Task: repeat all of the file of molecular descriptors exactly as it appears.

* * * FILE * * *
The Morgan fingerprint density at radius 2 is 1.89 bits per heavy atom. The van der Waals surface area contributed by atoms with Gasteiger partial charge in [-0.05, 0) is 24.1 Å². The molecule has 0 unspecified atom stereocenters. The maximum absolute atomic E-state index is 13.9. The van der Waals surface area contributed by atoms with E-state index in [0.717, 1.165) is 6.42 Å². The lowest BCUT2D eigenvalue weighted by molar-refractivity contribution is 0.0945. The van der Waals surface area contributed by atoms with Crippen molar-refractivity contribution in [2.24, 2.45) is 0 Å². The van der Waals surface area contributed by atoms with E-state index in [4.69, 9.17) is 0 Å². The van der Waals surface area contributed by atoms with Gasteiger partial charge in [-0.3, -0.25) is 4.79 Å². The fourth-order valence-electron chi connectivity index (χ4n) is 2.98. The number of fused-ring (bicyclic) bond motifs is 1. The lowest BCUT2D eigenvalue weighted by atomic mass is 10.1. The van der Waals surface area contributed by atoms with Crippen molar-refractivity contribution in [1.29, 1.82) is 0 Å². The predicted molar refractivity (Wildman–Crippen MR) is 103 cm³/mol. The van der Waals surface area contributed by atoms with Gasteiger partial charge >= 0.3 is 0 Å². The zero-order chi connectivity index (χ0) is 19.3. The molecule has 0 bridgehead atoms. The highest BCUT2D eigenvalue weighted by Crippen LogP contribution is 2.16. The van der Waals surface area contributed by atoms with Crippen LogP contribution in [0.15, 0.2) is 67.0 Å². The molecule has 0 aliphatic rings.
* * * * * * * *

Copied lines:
The Morgan fingerprint density at radius 2 is 1.89 bits per heavy atom. The van der Waals surface area contributed by atoms with Gasteiger partial charge in [-0.05, 0) is 24.1 Å². The molecule has 0 unspecified atom stereocenters. The maximum absolute atomic E-state index is 13.9. The van der Waals surface area contributed by atoms with E-state index in [0.717, 1.165) is 6.42 Å². The lowest BCUT2D eigenvalue weighted by molar-refractivity contribution is 0.0945. The van der Waals surface area contributed by atoms with Crippen molar-refractivity contribution in [2.24, 2.45) is 0 Å². The van der Waals surface area contributed by atoms with E-state index in [4.69, 9.17) is 0 Å². The van der Waals surface area contributed by atoms with Gasteiger partial charge in [-0.3, -0.25) is 4.79 Å². The fourth-order valence-electron chi connectivity index (χ4n) is 2.98. The number of fused-ring (bicyclic) bond motifs is 1. The lowest BCUT2D eigenvalue weighted by atomic mass is 10.1. The van der Waals surface area contributed by atoms with Crippen molar-refractivity contribution in [1.29, 1.82) is 0 Å². The predicted molar refractivity (Wildman–Crippen MR) is 103 cm³/mol. The van der Waals surface area contributed by atoms with Gasteiger partial charge >= 0.3 is 0 Å². The zero-order chi connectivity index (χ0) is 19.3. The molecule has 0 bridgehead atoms. The highest BCUT2D eigenvalue weighted by Crippen LogP contribution is 2.16. The van der Waals surface area contributed by atoms with Crippen LogP contribution in [0.15, 0.2) is 67.0 Å². The molecule has 0 aliphatic rings.